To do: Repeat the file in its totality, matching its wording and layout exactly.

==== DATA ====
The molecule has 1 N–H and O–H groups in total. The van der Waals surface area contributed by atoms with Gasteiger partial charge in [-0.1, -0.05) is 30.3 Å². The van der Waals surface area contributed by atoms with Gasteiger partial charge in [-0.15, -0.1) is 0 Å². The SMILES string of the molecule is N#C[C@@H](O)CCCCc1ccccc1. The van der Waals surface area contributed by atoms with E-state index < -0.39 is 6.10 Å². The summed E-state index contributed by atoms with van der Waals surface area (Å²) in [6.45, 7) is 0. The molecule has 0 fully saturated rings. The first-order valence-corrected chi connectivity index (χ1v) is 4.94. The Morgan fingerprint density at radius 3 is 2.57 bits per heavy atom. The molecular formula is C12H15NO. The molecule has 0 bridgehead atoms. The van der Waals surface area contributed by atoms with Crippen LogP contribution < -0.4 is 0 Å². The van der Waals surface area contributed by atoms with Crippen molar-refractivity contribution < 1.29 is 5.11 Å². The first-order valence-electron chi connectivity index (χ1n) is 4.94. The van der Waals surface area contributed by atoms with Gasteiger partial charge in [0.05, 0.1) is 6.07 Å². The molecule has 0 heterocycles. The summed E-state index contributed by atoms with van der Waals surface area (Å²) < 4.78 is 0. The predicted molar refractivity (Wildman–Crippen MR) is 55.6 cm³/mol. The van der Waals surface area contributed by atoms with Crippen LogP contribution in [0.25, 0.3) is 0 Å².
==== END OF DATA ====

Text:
The molecule has 1 N–H and O–H groups in total. The van der Waals surface area contributed by atoms with Gasteiger partial charge in [-0.1, -0.05) is 30.3 Å². The van der Waals surface area contributed by atoms with Gasteiger partial charge in [-0.15, -0.1) is 0 Å². The SMILES string of the molecule is N#C[C@@H](O)CCCCc1ccccc1. The van der Waals surface area contributed by atoms with E-state index < -0.39 is 6.10 Å². The summed E-state index contributed by atoms with van der Waals surface area (Å²) in [6.45, 7) is 0. The molecule has 0 fully saturated rings. The first-order valence-corrected chi connectivity index (χ1v) is 4.94. The Morgan fingerprint density at radius 3 is 2.57 bits per heavy atom. The molecular formula is C12H15NO. The molecule has 0 bridgehead atoms. The van der Waals surface area contributed by atoms with Crippen LogP contribution < -0.4 is 0 Å². The van der Waals surface area contributed by atoms with Crippen molar-refractivity contribution < 1.29 is 5.11 Å². The first-order valence-electron chi connectivity index (χ1n) is 4.94. The van der Waals surface area contributed by atoms with Gasteiger partial charge in [0.05, 0.1) is 6.07 Å². The molecule has 0 heterocycles. The summed E-state index contributed by atoms with van der Waals surface area (Å²) < 4.78 is 0. The predicted molar refractivity (Wildman–Crippen MR) is 55.6 cm³/mol. The van der Waals surface area contributed by atoms with Crippen LogP contribution in [0.25, 0.3) is 0 Å².